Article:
1575  Universiteit Leiden was founded and given the motto “Praesidium Libertatis”.

1587  Mary, Queen of Scots was executed at suspicion of having been involved in the Babington Plot to murder her cousin, Queen Elizabeth I of England.

1612 Samuel Butler, English poet, was born (d. 1680).

1622 King James I disbanded the English Parliament.

1692 – A doctor in Salem Village suggeseds that two girls in the family of the village minister may be suffering from bewitchment, leading to theSalem witch trials.

1693  The College of William and Mary in Williamsburg, Virginia was granted a charter by King William III and Queen Mary II.

1726 The Supreme Privy Council was established in Russia.

1807 Battle of Eylau – Napoleon defeated Russians under General Benigssen.

1817  Juan Gregorio de las Heras crossed the Andes with an army to joinSan Martín and liberate Chile from Spain.

1828  Jules Verne, French author, was born (d. 1905).

1837 Richard Johnson became the first Vice President of the United States chosen by the United States Senate.

1849 New Roman Republic established.

1855  The Devil’s Footprints mysteriously appeared in southern Devon.

1856  Barbu Dimitrie Ştirbei abolished slavery in Wallachia.

1865 Delaware voters rejected the Thirteenth Amendment to the U.S. Constitution, and voted to continue the practice of slavery.

1867 The Ausgleich resulted in the establishment of the Dual Monarchy of Austria-Hungary.

1879 Sandford Fleming first proposed adoption of Universal Standard Time at a meeting of the Royal Canadian Institute.

1882 Thomas Selfridge, first person to die in an aeroplane crash, was born (d. 1908).

1887 The Dawes Act authorised the President of the United States to survey Native American tribal land and divided it into individual allotments.

1900 British troops were defeated by Boers at Ladysmith.

1904 Battle of Port Arthur: A surprise torpedo attack by the Japanese at Port Arthur, China started the Russo-Japanese War.

1909 – Elisabeth Murdoch, Australian philanthropist, was born (d. 2012).

1910 The Boy Scouts of America was incorporated by William D. Boyce.

1915 – Able Seaman William Edward Knowles became one of the first New Zealanders to be killed as a result of enemy action during the First World War.

1915 D.W. Griffith’s controversial film The Birth of a Nation premiered in Los Angeles.

1921 – Lana Turner, American actress, was born (d. 1995).

1922 President Warren G. Harding introduced the first radio in the White House.

1924 The first state execution using gas in the United States took place in Nevada.

1925 – Jack Lemmon, American actor, director and musician, was born (d. 2001).

1931 James Dean, American actor, was born (d. 1955).

1931 All three people on board  a Dominion Airline DeSoutter were killed in a crash near Wairoa. This was the first fatal air service accident in New Zealand.
> First fatalities on a scheduled air service in NZ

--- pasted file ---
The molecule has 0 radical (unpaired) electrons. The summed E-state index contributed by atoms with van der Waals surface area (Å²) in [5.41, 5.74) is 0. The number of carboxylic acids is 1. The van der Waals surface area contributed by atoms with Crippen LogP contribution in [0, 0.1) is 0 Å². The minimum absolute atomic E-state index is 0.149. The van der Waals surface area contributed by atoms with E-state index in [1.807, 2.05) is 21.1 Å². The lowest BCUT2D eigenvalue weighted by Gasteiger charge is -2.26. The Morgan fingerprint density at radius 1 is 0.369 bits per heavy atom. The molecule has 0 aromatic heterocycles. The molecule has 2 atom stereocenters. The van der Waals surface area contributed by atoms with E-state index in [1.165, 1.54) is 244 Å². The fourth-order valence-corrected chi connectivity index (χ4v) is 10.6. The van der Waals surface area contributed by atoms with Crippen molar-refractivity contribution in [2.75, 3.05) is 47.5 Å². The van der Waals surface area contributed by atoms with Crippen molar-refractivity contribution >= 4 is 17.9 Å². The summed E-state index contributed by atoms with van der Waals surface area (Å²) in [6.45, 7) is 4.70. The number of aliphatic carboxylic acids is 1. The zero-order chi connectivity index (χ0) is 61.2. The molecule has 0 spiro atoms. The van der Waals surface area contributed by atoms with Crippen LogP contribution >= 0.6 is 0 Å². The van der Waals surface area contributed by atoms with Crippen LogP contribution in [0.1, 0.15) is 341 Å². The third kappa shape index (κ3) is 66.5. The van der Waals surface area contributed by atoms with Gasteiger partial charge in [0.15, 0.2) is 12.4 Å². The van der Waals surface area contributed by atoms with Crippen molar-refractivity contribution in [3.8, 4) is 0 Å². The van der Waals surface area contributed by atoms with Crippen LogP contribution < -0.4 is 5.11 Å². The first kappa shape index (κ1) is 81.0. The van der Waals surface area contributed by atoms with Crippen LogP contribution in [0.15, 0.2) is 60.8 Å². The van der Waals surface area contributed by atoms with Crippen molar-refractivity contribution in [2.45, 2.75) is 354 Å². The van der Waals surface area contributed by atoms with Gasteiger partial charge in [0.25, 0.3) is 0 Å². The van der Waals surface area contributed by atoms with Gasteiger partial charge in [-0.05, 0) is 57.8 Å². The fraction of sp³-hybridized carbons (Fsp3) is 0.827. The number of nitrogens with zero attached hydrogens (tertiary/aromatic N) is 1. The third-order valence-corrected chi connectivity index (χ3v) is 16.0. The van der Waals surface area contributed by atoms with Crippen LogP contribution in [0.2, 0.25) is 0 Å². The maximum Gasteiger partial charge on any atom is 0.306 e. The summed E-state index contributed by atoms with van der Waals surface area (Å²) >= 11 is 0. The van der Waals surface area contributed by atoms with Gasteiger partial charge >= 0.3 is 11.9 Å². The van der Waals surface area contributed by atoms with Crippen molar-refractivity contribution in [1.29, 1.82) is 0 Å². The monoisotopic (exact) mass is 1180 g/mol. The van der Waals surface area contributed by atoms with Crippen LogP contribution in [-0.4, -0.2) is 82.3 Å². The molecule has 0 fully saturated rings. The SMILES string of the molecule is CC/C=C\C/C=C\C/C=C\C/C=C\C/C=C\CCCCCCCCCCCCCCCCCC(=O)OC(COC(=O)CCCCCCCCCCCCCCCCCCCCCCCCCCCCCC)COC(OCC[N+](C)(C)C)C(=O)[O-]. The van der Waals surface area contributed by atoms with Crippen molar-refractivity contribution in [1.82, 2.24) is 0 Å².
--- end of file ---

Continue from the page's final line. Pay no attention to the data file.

1932  John Williams, American composer and conductor, was born.

1941  Nick Nolte, American actor, was born.

1948  Ron Tyson, American singer (The Temptations), was born.

1952 Elizabeth II was proclaimed Queen of the UK.

1955 John Grisham, American writer, was born.

1955  The Government of Sindh abolished the Jagirdari system in the province. One million acres (4000 km²) of land thus acquired was to be distributed among the landless peasants.

1960 – Queen Elizabeth II issued an Order-in-Council, stating that she and her family would be known as the House of Windsor, and that her descendants would take the name “Mountbatten-Windsor“.

1962 Charonne massacre: 9 trade unionists were killed by French police at the instigation of Nazi collaborator Maurice Papon, then chief of the Paris Prefecture of Police.

1963 Mohammad Azharuddin, Indian cricketer, was born.

1963 Travel, financial and commercial transactions by United States citizens to Cuba were made illegal by the John F. Kennedy administration.

1968  The Orangeburg massacre, a mass killing in Orangeburg, South Carolina of black students from South Carolina State University who were protesting racial segregation at the town’s only bowling alley.

1969 Allende meteorite fell near Pueblito de Allende, Chihuahua, Mexico.

1971 The NASDAQ stock market index debuted.

1974 The crew of the first American space station Skylab returned to Earth after 84 days in space.

1974 – Military coup in Upper Volta.

1978  Proceedings of the United States Senate were broadcast on radio for the first time.

1979 Denis Sassou-Nguesso became the President of the Republic of the Congo.

1983 – Cory Jane, New Zealand rugby player, was born.

Cory Jane 2011 (cropped).jpg

1983  The Melbourne dust storm .The result of the worst drought on record and a day of severe weather conditions, the 320m deep dust cloud enveloped the city, turning day to night.

1989 An Independent Air Boeing 707 crashed into Santa Maria mountain in Azores Islands killing 144.

1996 The U.S. Congress passes the Communications Decency Act.

1996 – The massive Internet collaboration “24 Hours in Cyberspace” took place.

2010 – A freak storm in the Hindukush mountains of Afghanistan triggered a series of at least 36 avalanches, burying over two miles of road, killing at least 172 people and trapping over 2,000 travelers.

2013 – A blizzard disrupted transportation and leaves hundreds of thousands of people without electricity in the Northeastern United States and parts of Canada.

Sourced from NZ History Online & Wikipedia.


%d bloggers like this: